A Belgian national sentenced to life in prison for being involved in the trafficking of more than one kilogramme of cocaine from Brazil in 2018 is appealing to have his conviction overturned after claiming innocence.
Judge Seng Sivutha identified the Belgian national as Eddie J Taller Tanguy, 36.
Phnom Penh Municipal Court found Tanguy guilty of “drug transporting and trafficking” under Article 40 of the Law on the Control of Drugs in absentia in 2018 and sentenced him to life in prison.
The Phnom Penh court ruled Tanguy was connected to David Catry, owner of a restaurant in the capital, who was sentenced to life in prison after he was arrested with one kilogramme of cocaine at Phnom Penh International Airport in January 2018.
At yesterday’s appeal hearing, Tanguy said the ruling handed by the lower court was unjust because he was not involved in Catry’s drug activities.
He said he first came to Cambodia in 2012 as a freelance designer.
Tanguy said he often frequented Catry’s restaurant, but did not know him well.
He said he was arrested on October 4, 2018, at the border in Svay Rieng province’s Bavet city by immigration police after returning from Vietnam.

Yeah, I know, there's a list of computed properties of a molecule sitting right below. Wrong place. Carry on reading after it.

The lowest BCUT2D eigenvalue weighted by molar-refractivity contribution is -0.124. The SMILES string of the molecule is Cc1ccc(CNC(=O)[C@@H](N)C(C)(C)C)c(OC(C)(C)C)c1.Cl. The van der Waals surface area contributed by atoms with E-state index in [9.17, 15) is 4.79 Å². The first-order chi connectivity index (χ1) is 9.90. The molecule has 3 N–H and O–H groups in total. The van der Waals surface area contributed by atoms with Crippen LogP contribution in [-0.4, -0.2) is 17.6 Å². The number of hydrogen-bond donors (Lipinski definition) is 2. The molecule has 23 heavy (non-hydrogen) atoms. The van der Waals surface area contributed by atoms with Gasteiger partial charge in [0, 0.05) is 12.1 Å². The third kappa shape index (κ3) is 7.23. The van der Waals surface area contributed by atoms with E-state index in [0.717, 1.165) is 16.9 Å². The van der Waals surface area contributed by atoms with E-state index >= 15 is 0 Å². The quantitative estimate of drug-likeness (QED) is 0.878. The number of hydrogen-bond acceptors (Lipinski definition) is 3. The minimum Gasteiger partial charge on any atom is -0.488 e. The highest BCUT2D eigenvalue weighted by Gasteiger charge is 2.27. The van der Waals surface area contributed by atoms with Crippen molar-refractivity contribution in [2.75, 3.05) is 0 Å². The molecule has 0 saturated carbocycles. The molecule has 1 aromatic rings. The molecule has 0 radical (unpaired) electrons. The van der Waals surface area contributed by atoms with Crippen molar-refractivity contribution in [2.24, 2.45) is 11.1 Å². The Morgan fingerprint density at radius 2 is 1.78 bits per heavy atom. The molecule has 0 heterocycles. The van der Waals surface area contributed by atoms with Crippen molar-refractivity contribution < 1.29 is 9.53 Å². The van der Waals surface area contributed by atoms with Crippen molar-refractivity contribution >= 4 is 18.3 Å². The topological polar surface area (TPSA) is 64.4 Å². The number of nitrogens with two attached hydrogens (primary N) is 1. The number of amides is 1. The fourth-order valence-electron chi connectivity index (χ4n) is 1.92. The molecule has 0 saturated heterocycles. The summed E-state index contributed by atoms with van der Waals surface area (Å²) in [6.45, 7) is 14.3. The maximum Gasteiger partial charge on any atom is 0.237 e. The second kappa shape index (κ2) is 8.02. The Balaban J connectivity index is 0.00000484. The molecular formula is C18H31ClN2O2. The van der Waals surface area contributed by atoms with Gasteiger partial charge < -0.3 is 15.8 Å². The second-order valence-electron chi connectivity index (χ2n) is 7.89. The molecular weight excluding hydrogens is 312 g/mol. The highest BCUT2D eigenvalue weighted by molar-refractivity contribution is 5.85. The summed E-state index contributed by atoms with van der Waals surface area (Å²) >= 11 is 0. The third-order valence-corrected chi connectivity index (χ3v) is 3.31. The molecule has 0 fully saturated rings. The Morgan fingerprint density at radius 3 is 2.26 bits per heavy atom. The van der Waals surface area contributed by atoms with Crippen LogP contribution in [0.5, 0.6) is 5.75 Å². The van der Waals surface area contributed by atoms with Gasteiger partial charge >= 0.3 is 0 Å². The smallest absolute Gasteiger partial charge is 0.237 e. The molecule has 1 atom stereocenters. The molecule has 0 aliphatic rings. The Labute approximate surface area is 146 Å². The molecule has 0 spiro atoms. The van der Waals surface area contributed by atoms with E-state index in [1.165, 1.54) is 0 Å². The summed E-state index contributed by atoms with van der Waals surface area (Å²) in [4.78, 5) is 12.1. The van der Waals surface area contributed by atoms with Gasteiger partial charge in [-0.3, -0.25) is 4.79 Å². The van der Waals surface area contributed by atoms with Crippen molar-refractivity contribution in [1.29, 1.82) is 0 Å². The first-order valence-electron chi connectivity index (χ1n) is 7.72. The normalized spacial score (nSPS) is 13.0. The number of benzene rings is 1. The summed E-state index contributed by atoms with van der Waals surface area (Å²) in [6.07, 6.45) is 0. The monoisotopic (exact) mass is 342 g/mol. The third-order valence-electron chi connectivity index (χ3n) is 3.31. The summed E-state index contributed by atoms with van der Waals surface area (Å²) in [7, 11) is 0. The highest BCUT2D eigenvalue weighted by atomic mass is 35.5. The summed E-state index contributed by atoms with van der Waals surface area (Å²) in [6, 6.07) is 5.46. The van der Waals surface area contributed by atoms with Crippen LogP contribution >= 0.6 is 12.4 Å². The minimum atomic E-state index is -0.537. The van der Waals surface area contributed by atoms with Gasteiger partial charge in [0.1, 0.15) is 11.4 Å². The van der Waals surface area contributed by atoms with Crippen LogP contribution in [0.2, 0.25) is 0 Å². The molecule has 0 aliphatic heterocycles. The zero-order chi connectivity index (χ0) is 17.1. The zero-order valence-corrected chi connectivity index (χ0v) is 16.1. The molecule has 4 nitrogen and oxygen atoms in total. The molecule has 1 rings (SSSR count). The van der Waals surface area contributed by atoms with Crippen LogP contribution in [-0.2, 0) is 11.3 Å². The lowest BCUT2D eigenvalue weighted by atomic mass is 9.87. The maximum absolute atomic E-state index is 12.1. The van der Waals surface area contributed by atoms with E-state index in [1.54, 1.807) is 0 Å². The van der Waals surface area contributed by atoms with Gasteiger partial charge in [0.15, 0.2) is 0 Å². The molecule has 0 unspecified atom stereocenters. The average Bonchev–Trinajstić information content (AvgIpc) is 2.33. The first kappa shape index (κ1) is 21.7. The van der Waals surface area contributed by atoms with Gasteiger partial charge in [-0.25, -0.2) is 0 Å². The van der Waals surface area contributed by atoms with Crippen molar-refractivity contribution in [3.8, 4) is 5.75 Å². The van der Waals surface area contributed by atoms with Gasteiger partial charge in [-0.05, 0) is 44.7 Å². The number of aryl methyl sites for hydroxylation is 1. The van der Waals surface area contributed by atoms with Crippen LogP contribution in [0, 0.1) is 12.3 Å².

“When I checked in at the Cambodian-Vietnamese International Checkpoint, a Cambodian immigration police officer detained me and accused me of being a drug trafficker. I was surprised,” Tanguy said.
“Police then transferred me for detention at the Interior Ministry’s anti-drug trafficking department in Phnom Penh and asked me about David’s allegation against me,” he added.
Tanguy said he was sent to court on October 6, 2018, and one day later, Phnom Penh Municipal Court handed the life sentence.
“I was innocent and not a drug trafficker,” he said. “I would like to ask the Appeal Court to overturn the ruling and release me from prison so I can reunite with my family.”
A court clerk during the hearing yesterday read out Catry’s testimony against Tanguy.
The clerk said Tanguy hired Catry for $30,000 to transport the drugs from Brazil, to be given to an unnamed Nigerian national in the Kingdom.
“Tanguy promised to pay me $30,000 to transport the drugs that were seized after the work was done,” Catry said, as quoted by the clerk. “Tanguy arranged the travels and paid for flights, food, transportation and accommodation.”
Catry said he was later arrested after he has arrived and checked in at Phnom Penh International Airport on January 10, 2018.